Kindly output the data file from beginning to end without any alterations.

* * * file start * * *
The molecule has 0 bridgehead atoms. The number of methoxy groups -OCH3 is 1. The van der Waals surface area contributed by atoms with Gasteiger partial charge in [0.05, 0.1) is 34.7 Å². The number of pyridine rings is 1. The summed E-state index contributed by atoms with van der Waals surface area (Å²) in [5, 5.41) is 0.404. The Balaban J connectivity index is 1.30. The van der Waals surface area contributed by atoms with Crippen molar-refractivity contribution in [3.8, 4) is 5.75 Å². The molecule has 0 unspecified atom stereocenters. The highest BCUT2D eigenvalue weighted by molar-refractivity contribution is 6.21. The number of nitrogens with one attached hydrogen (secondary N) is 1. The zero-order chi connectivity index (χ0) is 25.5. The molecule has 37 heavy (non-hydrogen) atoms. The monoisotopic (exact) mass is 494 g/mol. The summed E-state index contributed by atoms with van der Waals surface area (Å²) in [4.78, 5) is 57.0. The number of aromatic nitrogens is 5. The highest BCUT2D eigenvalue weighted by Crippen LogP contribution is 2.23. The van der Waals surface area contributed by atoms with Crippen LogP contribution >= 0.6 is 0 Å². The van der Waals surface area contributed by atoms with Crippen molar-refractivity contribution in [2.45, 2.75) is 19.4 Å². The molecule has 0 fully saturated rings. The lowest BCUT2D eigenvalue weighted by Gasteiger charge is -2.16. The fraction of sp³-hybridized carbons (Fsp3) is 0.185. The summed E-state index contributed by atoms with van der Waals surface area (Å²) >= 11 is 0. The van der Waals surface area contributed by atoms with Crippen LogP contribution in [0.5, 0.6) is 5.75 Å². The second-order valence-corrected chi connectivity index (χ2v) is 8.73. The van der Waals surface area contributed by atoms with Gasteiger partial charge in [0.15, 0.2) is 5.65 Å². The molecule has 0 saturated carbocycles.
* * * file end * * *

The molecule has 0 bridgehead atoms. The number of methoxy groups -OCH3 is 1. The van der Waals surface area contributed by atoms with Gasteiger partial charge in [0.05, 0.1) is 34.7 Å². The number of pyridine rings is 1. The summed E-state index contributed by atoms with van der Waals surface area (Å²) in [5, 5.41) is 0.404. The Balaban J connectivity index is 1.30. The van der Waals surface area contributed by atoms with Crippen molar-refractivity contribution in [3.8, 4) is 5.75 Å². The molecule has 0 unspecified atom stereocenters. The highest BCUT2D eigenvalue weighted by molar-refractivity contribution is 6.21. The number of nitrogens with one attached hydrogen (secondary N) is 1. The zero-order chi connectivity index (χ0) is 25.5. The molecule has 37 heavy (non-hydrogen) atoms. The monoisotopic (exact) mass is 494 g/mol. The summed E-state index contributed by atoms with van der Waals surface area (Å²) in [4.78, 5) is 57.0. The number of aromatic nitrogens is 5. The highest BCUT2D eigenvalue weighted by Crippen LogP contribution is 2.23. The van der Waals surface area contributed by atoms with Crippen LogP contribution >= 0.6 is 0 Å². The van der Waals surface area contributed by atoms with Crippen molar-refractivity contribution in [2.45, 2.75) is 19.4 Å². The molecule has 0 fully saturated rings. The lowest BCUT2D eigenvalue weighted by Gasteiger charge is -2.16. The fraction of sp³-hybridized carbons (Fsp3) is 0.185. The summed E-state index contributed by atoms with van der Waals surface area (Å²) >= 11 is 0. The van der Waals surface area contributed by atoms with Crippen LogP contribution in [0.5, 0.6) is 5.75 Å². The second-order valence-corrected chi connectivity index (χ2v) is 8.73. The van der Waals surface area contributed by atoms with Gasteiger partial charge in [0.15, 0.2) is 5.65 Å². The molecule has 0 saturated carbocycles.